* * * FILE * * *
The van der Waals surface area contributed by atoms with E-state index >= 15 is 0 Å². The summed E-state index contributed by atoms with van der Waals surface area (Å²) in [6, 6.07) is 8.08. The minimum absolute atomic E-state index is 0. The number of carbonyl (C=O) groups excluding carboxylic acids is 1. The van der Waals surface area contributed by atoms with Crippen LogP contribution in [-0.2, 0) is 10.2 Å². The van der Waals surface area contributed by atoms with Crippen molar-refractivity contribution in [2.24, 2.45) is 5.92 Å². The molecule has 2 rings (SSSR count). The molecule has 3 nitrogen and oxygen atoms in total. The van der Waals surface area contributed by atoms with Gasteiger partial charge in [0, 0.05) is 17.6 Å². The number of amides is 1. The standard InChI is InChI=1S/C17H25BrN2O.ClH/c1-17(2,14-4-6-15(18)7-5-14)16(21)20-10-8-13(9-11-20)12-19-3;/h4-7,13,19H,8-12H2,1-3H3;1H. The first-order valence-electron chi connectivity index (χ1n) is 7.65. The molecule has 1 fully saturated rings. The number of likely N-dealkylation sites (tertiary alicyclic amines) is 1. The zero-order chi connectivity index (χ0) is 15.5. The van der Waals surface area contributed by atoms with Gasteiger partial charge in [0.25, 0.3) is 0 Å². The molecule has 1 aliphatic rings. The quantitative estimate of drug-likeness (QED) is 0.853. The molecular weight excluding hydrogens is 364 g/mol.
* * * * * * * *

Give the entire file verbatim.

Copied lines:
The van der Waals surface area contributed by atoms with E-state index >= 15 is 0 Å². The summed E-state index contributed by atoms with van der Waals surface area (Å²) in [6, 6.07) is 8.08. The minimum absolute atomic E-state index is 0. The number of carbonyl (C=O) groups excluding carboxylic acids is 1. The van der Waals surface area contributed by atoms with Crippen LogP contribution in [-0.2, 0) is 10.2 Å². The van der Waals surface area contributed by atoms with Crippen molar-refractivity contribution in [2.24, 2.45) is 5.92 Å². The molecule has 2 rings (SSSR count). The molecule has 3 nitrogen and oxygen atoms in total. The van der Waals surface area contributed by atoms with Gasteiger partial charge in [0, 0.05) is 17.6 Å². The number of amides is 1. The standard InChI is InChI=1S/C17H25BrN2O.ClH/c1-17(2,14-4-6-15(18)7-5-14)16(21)20-10-8-13(9-11-20)12-19-3;/h4-7,13,19H,8-12H2,1-3H3;1H. The first-order valence-electron chi connectivity index (χ1n) is 7.65. The molecule has 1 fully saturated rings. The number of likely N-dealkylation sites (tertiary alicyclic amines) is 1. The zero-order chi connectivity index (χ0) is 15.5. The van der Waals surface area contributed by atoms with Gasteiger partial charge in [0.25, 0.3) is 0 Å². The molecule has 1 aliphatic rings. The quantitative estimate of drug-likeness (QED) is 0.853. The molecular weight excluding hydrogens is 364 g/mol.